As a result of the new and revised 2017 OSHA regulation for respirable crystalline silica, OSHA has been trying to clear any questions concerning compliance.

Master Sgt. Donnie Bogan saws cutting lines in concrete

Master Sgt. Donnie Bogan saws cutting lines in concrete, licensed under the terms of the United States Government Work.

The controversial crystalline silica guideline from OSHA took effect on June 23, 2016.  Industrial sectors had between one and five years to fully comply with the new standard.  The building and construction sector’s conformity day was Oct. 23, 2017.

The regulation lowered the Permissible Exposure Limit (PEL) required dust controls as well as safer work techniques and called for employers to offer respirators to employees when other safe job techniques were unable to restrict respirable crystalline dust exposure.

Employers need to evaluate the exposure of each worker that is or may reasonably be anticipated to be subjected to respirable crystalline silica at or above the authorized limit making use of either an efficiency alternative or a set up monitoring option.

According to Bloomberg Environmental, a Virginia construction company was issued five citations for crystalline silica violations totaling $304,130 USD.  The fines could be the largest fines ever under the new silica standard.

Recently, OSHA released a brand-new silica standard Frequently Asked Question (FAQ) to offer some clarification. The new FAQs were created after talking to the general industry and industry stakeholders.

The goal of the new silica standard FAQ is to give further guidance to both companies and employees on the silica standard’s requirements.  The areas highlighted are methods of compliance, exposure assessments, regulated areas, and communication of respirable silica hazards to employees.

Here are three frequently asked questions published in the OSHA General Industry FAQ.

Q: Can employers use data from real-time monitoring and exposure mapping to assess employee exposures under the performance option?

A: Yes. Data generated by real-time monitoring of respirable dust levels (conducted using direct-reading instruments) can be combined with exposure mapping to assess employee exposures under the performance option, provided that the data can be correlated with individual employee exposures and otherwise meet the requirements for objective data. OSHA notes that in order to estimate the level of respirable crystalline silica in the air using real-time monitoring data, employers must also know the percentage of silica in the dust (e.g., from the analysis of a bulk sample or information from a safety data sheet). If an employer does not know the percentage of silica in the dust, it can assume 100% of the respirable dust is silica for purposes of determining worst case exposures from real-time monitoring data under the standard.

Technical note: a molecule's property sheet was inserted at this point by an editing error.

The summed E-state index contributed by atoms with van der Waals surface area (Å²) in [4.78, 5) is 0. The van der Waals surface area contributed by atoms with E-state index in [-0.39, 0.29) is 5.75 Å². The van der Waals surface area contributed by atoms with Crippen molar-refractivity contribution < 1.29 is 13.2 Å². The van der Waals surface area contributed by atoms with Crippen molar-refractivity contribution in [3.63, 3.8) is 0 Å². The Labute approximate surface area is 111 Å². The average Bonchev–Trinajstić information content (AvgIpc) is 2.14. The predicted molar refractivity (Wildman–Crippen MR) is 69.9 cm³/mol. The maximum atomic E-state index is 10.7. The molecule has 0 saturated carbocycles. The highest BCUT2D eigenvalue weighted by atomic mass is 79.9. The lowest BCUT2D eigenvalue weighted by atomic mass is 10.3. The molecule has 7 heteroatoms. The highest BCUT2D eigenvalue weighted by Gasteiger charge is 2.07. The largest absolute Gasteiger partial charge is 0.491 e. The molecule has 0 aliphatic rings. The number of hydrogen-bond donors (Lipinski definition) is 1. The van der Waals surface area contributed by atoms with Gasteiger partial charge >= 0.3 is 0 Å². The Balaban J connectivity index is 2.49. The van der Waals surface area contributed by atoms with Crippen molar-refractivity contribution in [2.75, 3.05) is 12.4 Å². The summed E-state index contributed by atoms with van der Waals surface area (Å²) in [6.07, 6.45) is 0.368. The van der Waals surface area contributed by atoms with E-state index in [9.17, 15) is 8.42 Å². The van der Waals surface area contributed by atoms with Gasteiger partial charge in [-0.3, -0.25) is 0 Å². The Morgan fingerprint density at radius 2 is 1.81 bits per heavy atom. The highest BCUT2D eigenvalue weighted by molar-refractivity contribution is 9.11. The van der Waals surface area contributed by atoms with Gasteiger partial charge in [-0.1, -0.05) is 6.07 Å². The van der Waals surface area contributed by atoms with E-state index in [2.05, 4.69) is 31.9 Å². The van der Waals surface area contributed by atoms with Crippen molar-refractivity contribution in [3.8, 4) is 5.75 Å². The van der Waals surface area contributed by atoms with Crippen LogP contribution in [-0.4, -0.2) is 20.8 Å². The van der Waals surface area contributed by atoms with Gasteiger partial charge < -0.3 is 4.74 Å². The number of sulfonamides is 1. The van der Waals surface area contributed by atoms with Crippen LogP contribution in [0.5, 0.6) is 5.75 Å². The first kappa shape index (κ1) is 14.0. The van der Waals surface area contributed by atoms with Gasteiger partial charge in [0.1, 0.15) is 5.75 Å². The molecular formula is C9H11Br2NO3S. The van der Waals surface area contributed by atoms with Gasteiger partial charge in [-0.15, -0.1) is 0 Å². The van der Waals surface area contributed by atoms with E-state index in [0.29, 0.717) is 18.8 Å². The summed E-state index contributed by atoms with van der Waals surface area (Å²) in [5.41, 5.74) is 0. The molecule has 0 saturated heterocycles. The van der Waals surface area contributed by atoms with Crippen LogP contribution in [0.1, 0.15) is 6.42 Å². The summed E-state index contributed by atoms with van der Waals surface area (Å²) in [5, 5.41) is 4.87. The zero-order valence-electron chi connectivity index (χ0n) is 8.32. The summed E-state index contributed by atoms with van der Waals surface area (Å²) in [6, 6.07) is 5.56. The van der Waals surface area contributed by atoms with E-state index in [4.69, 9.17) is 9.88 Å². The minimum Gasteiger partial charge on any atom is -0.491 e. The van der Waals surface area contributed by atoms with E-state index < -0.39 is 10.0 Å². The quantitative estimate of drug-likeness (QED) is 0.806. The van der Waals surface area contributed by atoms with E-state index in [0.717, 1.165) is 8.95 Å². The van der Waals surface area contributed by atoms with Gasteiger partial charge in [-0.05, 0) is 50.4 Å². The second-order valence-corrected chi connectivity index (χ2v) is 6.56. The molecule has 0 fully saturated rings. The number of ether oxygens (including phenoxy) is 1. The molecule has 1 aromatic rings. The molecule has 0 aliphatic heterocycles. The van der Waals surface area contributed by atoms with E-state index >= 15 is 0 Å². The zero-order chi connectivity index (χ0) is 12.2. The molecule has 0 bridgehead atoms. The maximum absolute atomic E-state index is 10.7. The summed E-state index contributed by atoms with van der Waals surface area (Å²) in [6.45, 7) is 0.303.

Q: If an employer characterizes employee exposures under the performance option using objective data from real-time monitoring and exposure mapping, how often does the employer need to repeat the monitoring and mapping process?

A: The goal of the performance option is to give employers flexibility to accurately characterize employee exposures using whatever combination of air monitoring data or objective data is most appropriate for their circumstances. Therefore, OSHA has not specified exactly how often data should be collected for these purposes. Employers may rely on existing data as long as the data continues to be sufficient to accurately characterize employee exposures. OSHA notes, however, that accurately characterizing employee exposures is an ongoing duty, and employers must reassess exposures whenever a change in the production, process, control equipment, personnel, or work practices may reasonably be expected to result in new or additional exposures at or above the AL, or when the employer has any reason to believe that new or additional exposures at or above the AL have occurred. See 29 C.F.R. § 1910.1053(d)(4)

Q: If personal sampling results show that one employee, who works in a small, non-enclosed area of a large building, is exposed above the PEL, but another employee, who is only a short distance away, is exposed below the PEL, how does the employer decide how far to extend the regulated area?

A: Because there is an exposure above the PEL, the facility must determine which task or operation is creating the overexposure and create a regulated area around that task or operation. In the example provided, the regulated area may include only the first employee’s work station. If the second employee is not exposed above the PEL and is not reasonably expected to be exposed above the PEL, the regulated area does not have to cover that employee’s work area. An employer could choose to use area sampling, real-time monitoring, or exposure mapping to assist in identifying the boundaries of a regulated area.

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For a full copy of the General Industry FAQ please see this link -> https://www.osha.gov/dsg/topics/silicacrystalline/generalindustry_info_silica.html

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